This is the part of food that is not broken down into the three macronutrients – fats, proteins, and carbohydrates. The fact that your body can’t digest fiber is exactly why it is such a critical part in normal digestion.
There are two types:
1. Soluble fiber dissolves into a gel-like texture, which helps to slow down your digestion. This helps us feel full longer and thus help with weight loss.
2. Insoluble fiber does not dissolve at all. Insoluble fiber helps keep things moving and helps add bulk to your stool for regular bowel movements.
Most whole foods naturally contain both soluble and insoluble fiber. Both are important for health.
Although fiber is critical for digestive health, the secret about fiber is that there are times when it can be evil.
All fiber, or roughage, is food for the bacteria of your gut. That is great if there are good probiotic species present. However, If you have bad bacteria in the gut – unfortunately, that will make things worse.
Only after we balance out the good and bad bacteria do we want to start feeding them with roughage.
So, in the beginning stages of gut healing, it might be necessary to remove fiber-rich foods in order to starve the bad bacteria.
In addition to this, if you eat a high-fiber diet with a damaged gut, it can lead to serious health issues. When the walls of your digestive tract are damaged, this allows certain things to get into the bloodstream. When that happens, they wreak havoc on your health.
If you have chronic digestive symptoms like constipation, diarrhea, flatulence, gastric pains, heartburn, leaky gut syndrome, food allergies, or intolerance, cutting out roughage for the initial stage of healing is necessary.
Dr. Natasha Campbell-McBride has developed an excellent protocol for healing chronic digestive issues called the GAPS protocol. GAPS stands for Gut and Physiology Syndrome. The first part of the GAPS Introduction Diet is to remove fibre because it feeds the bad microbes in your gut.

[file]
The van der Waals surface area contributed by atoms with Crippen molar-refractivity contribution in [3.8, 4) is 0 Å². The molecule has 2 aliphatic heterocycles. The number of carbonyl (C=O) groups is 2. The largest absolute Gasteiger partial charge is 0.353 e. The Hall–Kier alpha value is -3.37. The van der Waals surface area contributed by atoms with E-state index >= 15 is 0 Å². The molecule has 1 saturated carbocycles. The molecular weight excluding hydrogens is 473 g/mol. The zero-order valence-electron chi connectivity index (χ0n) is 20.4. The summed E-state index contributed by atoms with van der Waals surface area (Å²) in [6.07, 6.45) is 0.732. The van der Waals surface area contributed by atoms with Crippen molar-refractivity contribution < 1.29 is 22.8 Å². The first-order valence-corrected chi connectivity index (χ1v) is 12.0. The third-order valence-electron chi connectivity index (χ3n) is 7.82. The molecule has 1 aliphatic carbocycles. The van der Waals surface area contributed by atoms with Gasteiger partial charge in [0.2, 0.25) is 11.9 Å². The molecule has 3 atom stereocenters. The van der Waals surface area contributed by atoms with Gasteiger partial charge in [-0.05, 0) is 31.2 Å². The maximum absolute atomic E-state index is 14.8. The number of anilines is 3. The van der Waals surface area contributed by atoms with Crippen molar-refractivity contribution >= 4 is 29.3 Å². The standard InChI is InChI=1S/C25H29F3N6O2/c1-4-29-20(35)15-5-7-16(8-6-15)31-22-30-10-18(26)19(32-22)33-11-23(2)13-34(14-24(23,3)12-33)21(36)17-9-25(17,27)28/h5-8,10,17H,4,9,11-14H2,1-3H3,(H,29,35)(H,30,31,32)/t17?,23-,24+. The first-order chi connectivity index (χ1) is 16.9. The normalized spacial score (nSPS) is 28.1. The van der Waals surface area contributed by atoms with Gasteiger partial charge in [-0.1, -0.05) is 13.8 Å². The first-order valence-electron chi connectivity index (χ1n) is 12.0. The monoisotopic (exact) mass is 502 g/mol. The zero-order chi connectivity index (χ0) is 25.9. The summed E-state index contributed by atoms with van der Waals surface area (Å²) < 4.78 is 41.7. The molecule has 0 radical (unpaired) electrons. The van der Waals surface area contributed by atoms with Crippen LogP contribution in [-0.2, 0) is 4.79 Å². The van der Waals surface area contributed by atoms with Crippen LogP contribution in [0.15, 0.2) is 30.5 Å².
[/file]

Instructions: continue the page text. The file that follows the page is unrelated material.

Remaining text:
Dr. Campbell-McBride says, “The human digestive system is not designed to break down fibre. Instead, it ends up undigested in your bowel, where the majority of your gut flora resides. If your gut flora is healthy, i.e. dominated by beneficial, probiotic species, then these microbes will feed on the fibre and proliferate.
However, if your gut is filled with pathogenic bacteria and/or yeast and fungi, fibre will actually make your symptoms worse, as it is a non-specific growth factor for intestinal bacteria, and does not discriminate between pathogenic and beneficial bacteria. So, if your bowel is predominantly dominated by pathogenic microbes, pathogenic microbes will feed on fibre and proliferate, making whatever health problems you have worse.”
Even for those people who are generally healthy, excess intake of roughage may actually be harmful for gut health.
Studies have shown that excess insoluble roughage can bind to minerals such as zinc, magnesium, calcium, and iron, preventing the absorption of these vital nutrients. Roughage can also prevent us from digestive nutrients. Large excesses of certain soluble roughage may also inhibit pancreatic enzyme activity and protein digestion in the gut. This leads to an anti-nutritive effect.
The initial steps of healing is killing off the bad bacteria and creating the environment that your body needs to heal the gut. After supplying your gut with probiotics, you will need to begin feeding the good bacteria to make them happy and healthy. In addition to feeding the good bacteria in your gut, fiber also helps with in other areas of your health. They include maintaining blood sugar, slowing down digestion so that we feel full longer, and with regular bowel movements.
In the perfect world, dietary roughage should be coming from whole food plant sources.
The general rule to live by is to get most of your fiber in the form of whole fruits and vegetables, nuts, and seeds – these are the healthiest forms of fiber for your gut health.